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NASA Fermi space telescope data unites the entire starlight of the universe.



The NASA Fermi Gamma-ray space telescope provided data used to measure all the stars that our universe produced in more than 90 percent of its history, the space agency showed. Scientists working on the project examined the release of gamma radiation from distant galaxies, using it to estimate the rate of star formation. For the first time, researchers measured all the starlight created from the history of the observable universe.

The study comes from the Clemson University College of Science, where astrophysicist Marco Ayelo and doctoral student Vaidehi Palia collaborated with colleagues to analyze the Fermi telescope data. The paper reviewed the history of star formation, covering the 90 percent history of the universe, and found that 4 × 10 ^ 84 particles of visible light were emitted by stars, creating starlight.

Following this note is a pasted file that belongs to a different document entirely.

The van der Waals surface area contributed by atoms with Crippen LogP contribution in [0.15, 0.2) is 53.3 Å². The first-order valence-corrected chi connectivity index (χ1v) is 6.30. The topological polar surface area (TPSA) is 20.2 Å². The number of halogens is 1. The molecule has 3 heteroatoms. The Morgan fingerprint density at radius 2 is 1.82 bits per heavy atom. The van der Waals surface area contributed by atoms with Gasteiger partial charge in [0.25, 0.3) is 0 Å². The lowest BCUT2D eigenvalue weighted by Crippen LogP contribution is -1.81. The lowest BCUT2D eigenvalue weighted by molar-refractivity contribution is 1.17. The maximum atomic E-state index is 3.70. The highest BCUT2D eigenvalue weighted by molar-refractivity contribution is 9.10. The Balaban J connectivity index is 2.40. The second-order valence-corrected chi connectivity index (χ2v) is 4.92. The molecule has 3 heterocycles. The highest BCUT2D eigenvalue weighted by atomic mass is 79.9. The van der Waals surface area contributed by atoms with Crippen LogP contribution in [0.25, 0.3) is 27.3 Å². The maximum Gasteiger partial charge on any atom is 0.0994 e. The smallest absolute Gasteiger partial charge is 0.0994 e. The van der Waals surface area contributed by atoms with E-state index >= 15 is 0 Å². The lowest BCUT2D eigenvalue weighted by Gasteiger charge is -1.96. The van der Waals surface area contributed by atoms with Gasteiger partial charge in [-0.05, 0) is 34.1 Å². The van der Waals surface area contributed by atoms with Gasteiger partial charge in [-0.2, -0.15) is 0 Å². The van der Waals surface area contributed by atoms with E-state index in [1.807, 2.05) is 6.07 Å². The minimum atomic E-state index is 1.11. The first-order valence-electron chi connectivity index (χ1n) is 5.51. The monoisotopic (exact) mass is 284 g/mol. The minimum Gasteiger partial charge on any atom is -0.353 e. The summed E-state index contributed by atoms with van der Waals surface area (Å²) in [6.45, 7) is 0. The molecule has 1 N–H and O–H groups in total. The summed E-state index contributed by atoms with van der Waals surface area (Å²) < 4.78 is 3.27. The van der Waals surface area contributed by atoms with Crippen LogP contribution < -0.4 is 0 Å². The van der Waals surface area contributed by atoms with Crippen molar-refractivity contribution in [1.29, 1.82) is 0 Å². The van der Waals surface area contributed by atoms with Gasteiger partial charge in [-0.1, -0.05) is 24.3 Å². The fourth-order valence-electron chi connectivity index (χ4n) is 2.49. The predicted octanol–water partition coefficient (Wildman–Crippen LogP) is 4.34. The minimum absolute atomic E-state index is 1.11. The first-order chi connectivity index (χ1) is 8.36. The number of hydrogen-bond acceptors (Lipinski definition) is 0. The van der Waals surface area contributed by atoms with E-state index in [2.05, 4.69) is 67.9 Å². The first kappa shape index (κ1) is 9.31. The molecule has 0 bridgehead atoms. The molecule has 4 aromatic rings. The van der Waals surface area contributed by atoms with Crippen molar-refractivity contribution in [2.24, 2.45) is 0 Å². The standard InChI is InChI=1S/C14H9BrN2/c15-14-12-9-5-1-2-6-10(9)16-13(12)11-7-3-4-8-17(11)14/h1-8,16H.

Speaking of research, Agello said:

From the data collected by the Fermi telescope, we were able to measure all the amount of starlight ever emitted. It has never been done before. Most of this light is emitted by stars who live in galaxies. So, this allowed us to better understand the process of the evolution of stars and to obtain fascinating information about how the universe created its luminous contents.

Despite the huge number of photons, the Earth still receives most of its light from the Sun due to the enormous size of the Universe. The starlight that reaches Earth from outside our galaxy dims like 60-watt light seen from a distance of more than two miles, leaving us with a dark night sky and small bright stars visible from a distance.

NASA explains in the video above how Fermi works and why its data could help researchers analyze the starlight of the universe. In addition to its research milestones, the study also independently confirms the estimates of past stars, according to the space agency, which were based on deep geodesic missions.

The results will help improve future research on the evolution of stars.


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